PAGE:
The second element of significance is the reference to a Persian decree. “And now, this very year, year 5 of King Darius, it has been sent to Arsames [as follows: . . . .].” Before Hananyah proceeds with outlining the rules to be followed in connection with Mazzoth, then, he quotes the text of an official decree of Darius. Its content can only be guessed at. There is room for 5 to 7 words. Because the decree is quoted to legitimize and lend authority to the instructions about Mazzoth, it must have been about the Jews and their right to practice their own religion; something along the lines of “Let the Jews observe the rites of their religion.” The significance of Hananyah’s letter does not reside in the details about Mazzoth, but in the Persian decree on which his mission was founded. The Jews had been recognized as a distinct nation entitled to practice its own religion. The prerogative was a duty too. Hence Hananyah’s emphasis of the Jewish identity of his audience; being part of the Jewish nation, they were to perform their rituals according to the prescriptions that were valid for every Jew in the Persian Empire.

The Persian Millet System

In the scholarly discussion of the Passover Letter, the Darius decree is frequently called a firman—the very word also used in connection with the Artaxerxes decree legitimizing the activities of Ezra (Ezra 7:12-26).9 The term firman suggests a parallel between the Persian policy towards the various ethnic groups in their empire and the millet system practiced in the Ottoman Empire. Firman is a Persian term and refers to a written order issued by the sovereign. Applied to the decrees of the ancient Persian kings, however, the word is an anachronism since it makes its first appearance only in the 17th century ce. The practice of the firman is best known through the fermans of the Ottoman sultans (ferman being the Turkish term). There is indeed a remarkable parallel between the mechanics of power in the Ottoman Empire and that of the Persians—more specifically the Achaemenids. Although the Ottoman Sultans were Muslims, the empire over which they ruled was not Islamic. The majority of their subjects may have been Muslims, but there were large groups of non-Muslims as well—most notably Christian communities from various backgrounds, persuasions, and traditions, as well as significant groups of Jews. These were not expected to adopt the religion of the Sultan. The Ottomans followed a policy that promoted loyalty to the Sultan as core virtue in all their subjects, while allowing the various “nations” (the Turkish word is millet) to live in accordance with the rules and laws of their own religion. The various millets were largely defined on the basis of their religion; also, their leaders were usually men of religion. As long as a millet paid its dues to the Sultan, in terms of taxes and services, it would enjoy a great deal of autonomy. Eventually, the millet system would collapse under the impact of nationalism in the 19th century.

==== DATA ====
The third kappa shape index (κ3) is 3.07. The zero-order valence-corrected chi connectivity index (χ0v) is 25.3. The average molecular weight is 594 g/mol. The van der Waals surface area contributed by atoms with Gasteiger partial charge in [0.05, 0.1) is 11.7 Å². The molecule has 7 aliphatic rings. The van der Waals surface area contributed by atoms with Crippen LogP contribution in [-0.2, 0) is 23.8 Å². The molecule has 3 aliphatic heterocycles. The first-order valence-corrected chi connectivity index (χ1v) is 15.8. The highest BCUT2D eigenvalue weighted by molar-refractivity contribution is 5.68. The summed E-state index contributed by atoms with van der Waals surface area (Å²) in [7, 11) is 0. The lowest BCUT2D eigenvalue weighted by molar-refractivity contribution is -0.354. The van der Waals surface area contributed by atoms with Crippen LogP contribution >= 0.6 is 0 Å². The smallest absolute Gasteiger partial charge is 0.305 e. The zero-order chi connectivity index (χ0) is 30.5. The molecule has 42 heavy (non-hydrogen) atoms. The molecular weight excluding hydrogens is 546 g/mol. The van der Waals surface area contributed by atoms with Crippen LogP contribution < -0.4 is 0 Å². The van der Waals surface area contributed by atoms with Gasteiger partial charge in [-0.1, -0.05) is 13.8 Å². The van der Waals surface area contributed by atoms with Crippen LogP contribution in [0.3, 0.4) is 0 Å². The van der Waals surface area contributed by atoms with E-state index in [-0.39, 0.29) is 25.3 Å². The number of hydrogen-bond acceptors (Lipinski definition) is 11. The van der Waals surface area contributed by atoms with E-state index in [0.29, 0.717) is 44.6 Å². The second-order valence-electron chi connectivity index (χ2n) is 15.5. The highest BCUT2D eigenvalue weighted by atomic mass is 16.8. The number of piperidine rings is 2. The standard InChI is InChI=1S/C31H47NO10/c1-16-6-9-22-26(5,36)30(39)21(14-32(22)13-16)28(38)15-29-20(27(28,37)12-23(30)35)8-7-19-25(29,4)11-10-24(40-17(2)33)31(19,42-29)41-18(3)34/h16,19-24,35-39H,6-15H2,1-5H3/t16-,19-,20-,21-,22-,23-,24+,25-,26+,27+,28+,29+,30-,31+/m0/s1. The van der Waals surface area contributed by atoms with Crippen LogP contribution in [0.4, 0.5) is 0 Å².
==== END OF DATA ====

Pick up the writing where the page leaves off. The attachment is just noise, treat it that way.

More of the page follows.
About 2000 years earlier, the Persian rulers followed a similar policy. They promoted a millet system without the benefit of the term. Loyalty to the King—and, through the chain of command, the satrap, governor, and garrison commander—was the first commandment; but the second commandment recognized that the different communities in the Empire had a right to live by the rules of their own religion. Once an ethnic community was recognized as such, the Persian administration focused on two aspects. One was the creation and maintenance of a properly functioning infrastructure in terms of administrative centers and leadership. Second was the written codification of the rules and laws in vigor within the community. It was the Persian way to deal with diversity. Under these circumstances, the claim to nationhood was almost as politically significant as it is today, when nationhood implies the right to an independent state. Nationhood and religion were intimately linked; the Persians did not make the difference. Once an ethnic group was formally recognized as a distinct nation, it had the right to conduct its life by its own religious code.